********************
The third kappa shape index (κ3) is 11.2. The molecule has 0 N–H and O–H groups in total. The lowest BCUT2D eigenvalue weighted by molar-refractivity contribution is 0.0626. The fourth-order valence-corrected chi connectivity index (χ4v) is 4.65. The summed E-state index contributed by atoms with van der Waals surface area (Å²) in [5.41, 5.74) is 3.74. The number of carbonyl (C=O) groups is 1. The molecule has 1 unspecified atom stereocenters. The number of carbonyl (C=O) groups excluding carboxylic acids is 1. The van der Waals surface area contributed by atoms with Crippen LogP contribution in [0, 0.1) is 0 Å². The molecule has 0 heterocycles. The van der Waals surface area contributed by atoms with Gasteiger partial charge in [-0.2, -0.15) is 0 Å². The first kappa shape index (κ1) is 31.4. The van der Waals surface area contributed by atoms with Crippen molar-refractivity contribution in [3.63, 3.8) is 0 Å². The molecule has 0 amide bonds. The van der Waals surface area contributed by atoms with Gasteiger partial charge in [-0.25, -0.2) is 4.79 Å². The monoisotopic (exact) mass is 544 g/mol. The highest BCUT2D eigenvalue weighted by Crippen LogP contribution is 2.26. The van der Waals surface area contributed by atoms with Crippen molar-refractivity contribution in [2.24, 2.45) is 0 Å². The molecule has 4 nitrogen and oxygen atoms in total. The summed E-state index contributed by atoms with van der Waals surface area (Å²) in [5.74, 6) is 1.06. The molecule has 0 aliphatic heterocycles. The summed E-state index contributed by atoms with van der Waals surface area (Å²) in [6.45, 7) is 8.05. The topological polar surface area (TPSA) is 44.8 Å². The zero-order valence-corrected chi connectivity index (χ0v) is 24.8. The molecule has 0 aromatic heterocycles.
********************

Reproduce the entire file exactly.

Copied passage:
The third kappa shape index (κ3) is 11.2. The molecule has 0 N–H and O–H groups in total. The lowest BCUT2D eigenvalue weighted by molar-refractivity contribution is 0.0626. The fourth-order valence-corrected chi connectivity index (χ4v) is 4.65. The summed E-state index contributed by atoms with van der Waals surface area (Å²) in [5.41, 5.74) is 3.74. The number of carbonyl (C=O) groups is 1. The molecule has 1 unspecified atom stereocenters. The number of carbonyl (C=O) groups excluding carboxylic acids is 1. The van der Waals surface area contributed by atoms with Crippen LogP contribution in [0, 0.1) is 0 Å². The molecule has 0 heterocycles. The van der Waals surface area contributed by atoms with Gasteiger partial charge in [-0.2, -0.15) is 0 Å². The first kappa shape index (κ1) is 31.4. The van der Waals surface area contributed by atoms with Crippen molar-refractivity contribution in [3.63, 3.8) is 0 Å². The molecule has 0 amide bonds. The van der Waals surface area contributed by atoms with Gasteiger partial charge in [-0.25, -0.2) is 4.79 Å². The monoisotopic (exact) mass is 544 g/mol. The highest BCUT2D eigenvalue weighted by Crippen LogP contribution is 2.26. The van der Waals surface area contributed by atoms with Crippen molar-refractivity contribution in [2.24, 2.45) is 0 Å². The molecule has 4 nitrogen and oxygen atoms in total. The summed E-state index contributed by atoms with van der Waals surface area (Å²) in [5.74, 6) is 1.06. The molecule has 0 aliphatic heterocycles. The summed E-state index contributed by atoms with van der Waals surface area (Å²) in [6.45, 7) is 8.05. The topological polar surface area (TPSA) is 44.8 Å². The zero-order valence-corrected chi connectivity index (χ0v) is 24.8. The molecule has 0 aromatic heterocycles.